Strengthening Education Management Information Systems

Collecting reliable disaggregated data on school enrollment, participation, transition, and graduation is critical for evidence-based policymaking. However, an Open Data Watch and Data2X study of 25 countries shows that 42 percent of education data are missing. Given capacity constraints, ministries of education often rely on paper-based administrative data systems. Yet, paper-based tools are resource intensive and are a barrier to sourcing gender data and other statistics from administrative records. Education management information systems (EMIS) overcome the limitations of paper based data collection approaches.


Highlighting The Solutions

Using OpenEMIS for countries lacking an adequate EMIS 

OpenEMIS is a potential replacement for outdated education systems that may be costly to update and a solution for countries that still lack electronic record keeping. Developed by UNESCO, OpenEMIS is a free, open source, customizable, and secure software. It allows ministries of education to collect data on student attendance, behavior and progress, teacher qualifications and attendance, and on institutional resources and services. It also has the capacity to monitor and analyze data on gender equality, especially indicators pertaining to students and staff composition, student performance, and access to sanitation.

Integrating menstrual health and hygiene questionnaires into EMIS 

Education management information systems can also be used to address special needs of women and girls in schools, particularly for menstrual health and hygiene. Lack of sanitation facilities in schools pose barriers to gender-equal access to education, as the lack of these facilities can inhibit girls from attending or fully participating in school. Developed by UNICEF, the “Guidance for Monitoring Menstrual Health and Hygiene” provides methods to use EMIS to monitor menstrual health and hygiene in schools. The incorporation of sanitation questionnaires through EMIS allows policymakers and development practitioners to understand the linkages between female friendly sanitation facilities, accessibility of sanitary and menstrual products, and school enrollment and participation by girls.

Lack of sanitation facilities in schools can inhibit girls from attending or fully participating in school.

Other education solutions and findings

Out of 142 solutions found in the inventory, there are 19 education-relevant solutions, where ten of the solutions solely focus on education and nine solutions have an education component. Nearly 70 percent of the solutions address both data production and data use. Other education solutions in the inventory include: 

  • The development of a gender-equitable school index to understand inhibiting factors towards an equitable secondary school attainment
  • The development of surveys to understand education and career decisions of girls and boys in secondary school
  • The supplementary use of geospatial data to understand access to education services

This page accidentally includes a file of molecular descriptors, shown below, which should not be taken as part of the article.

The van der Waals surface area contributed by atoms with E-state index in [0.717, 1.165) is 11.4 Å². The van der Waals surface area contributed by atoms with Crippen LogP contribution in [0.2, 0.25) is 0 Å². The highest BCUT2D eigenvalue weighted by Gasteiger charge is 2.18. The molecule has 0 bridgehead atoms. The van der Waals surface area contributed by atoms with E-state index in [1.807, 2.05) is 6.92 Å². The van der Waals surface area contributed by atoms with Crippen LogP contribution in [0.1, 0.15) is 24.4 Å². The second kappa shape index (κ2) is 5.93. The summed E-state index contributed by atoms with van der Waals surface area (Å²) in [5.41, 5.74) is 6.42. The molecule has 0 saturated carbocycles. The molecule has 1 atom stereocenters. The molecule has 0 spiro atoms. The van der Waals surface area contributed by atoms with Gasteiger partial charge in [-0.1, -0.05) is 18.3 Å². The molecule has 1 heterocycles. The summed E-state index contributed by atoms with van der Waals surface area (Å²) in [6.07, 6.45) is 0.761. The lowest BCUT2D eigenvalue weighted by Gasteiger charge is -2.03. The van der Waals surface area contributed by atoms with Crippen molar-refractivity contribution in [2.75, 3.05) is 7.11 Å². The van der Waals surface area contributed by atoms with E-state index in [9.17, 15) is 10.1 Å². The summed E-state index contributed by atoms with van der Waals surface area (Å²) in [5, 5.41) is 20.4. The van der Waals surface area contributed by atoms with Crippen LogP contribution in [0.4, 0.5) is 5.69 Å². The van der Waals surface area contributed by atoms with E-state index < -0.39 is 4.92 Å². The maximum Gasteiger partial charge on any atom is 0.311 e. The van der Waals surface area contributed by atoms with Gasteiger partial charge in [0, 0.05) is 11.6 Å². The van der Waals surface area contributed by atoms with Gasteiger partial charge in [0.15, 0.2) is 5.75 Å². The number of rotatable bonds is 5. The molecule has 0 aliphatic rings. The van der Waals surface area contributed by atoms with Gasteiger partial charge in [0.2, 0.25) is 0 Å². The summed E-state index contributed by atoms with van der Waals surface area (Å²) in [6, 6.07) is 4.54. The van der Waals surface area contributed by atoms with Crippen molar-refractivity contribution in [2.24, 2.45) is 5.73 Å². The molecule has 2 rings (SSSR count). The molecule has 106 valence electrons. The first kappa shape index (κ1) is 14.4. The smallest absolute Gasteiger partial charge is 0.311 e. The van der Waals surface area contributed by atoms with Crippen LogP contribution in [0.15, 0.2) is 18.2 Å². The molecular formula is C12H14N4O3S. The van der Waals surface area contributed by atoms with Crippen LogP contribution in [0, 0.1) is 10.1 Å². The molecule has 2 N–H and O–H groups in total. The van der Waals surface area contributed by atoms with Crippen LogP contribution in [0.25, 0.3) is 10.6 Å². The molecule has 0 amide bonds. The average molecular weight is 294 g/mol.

• The role of open data in understanding education outcomes and government spending on education

What Will It Take to Scale Up Education Solutions?

Scaling up these solutions requires a multi-stakeholder effort.

Countries with weak or no education management information systems may require both capacity building and technical assistance from inter-governmental organizations such as UNESCO and UNICEF. Capacity building of the ministries of education will ensure that there is a designated team responsible for maintaining, updating, and producing data from EMIS. The payoff is an increased ability to monitor inclusive education progress and identify gender barriers to school participation and attainment. The successful implementation of EMIS also rests on a clear and established data collection process between schools and ministries of education.

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How Will Applying These Solutions Impact Gender Data?

The solutions associated with education would help produce more gender data on school attendance, progress, retention, and access to menstrual hygiene facilities. In particular, the education solutions found in the inventory will close gaps in the data needed to monitor Sustainable Development Goal 4: Quality Education, including completing free, equitable, quality primary and secondary education (Target 1); ensuring quality technical, vocational, tertiary education (Target 3); increasing number of youth and adults with skills for employment (Target 4); achieving literacy and numeracy (Target 6); acquiring knowledge for sustainable development (Target 7); building and upgrading education facilities (Target a); and increasing education staff (Target c), all of which require sex-disaggregated data. 

To access To access a full list of sources for the above, click here. To view the entire report, follow this link.

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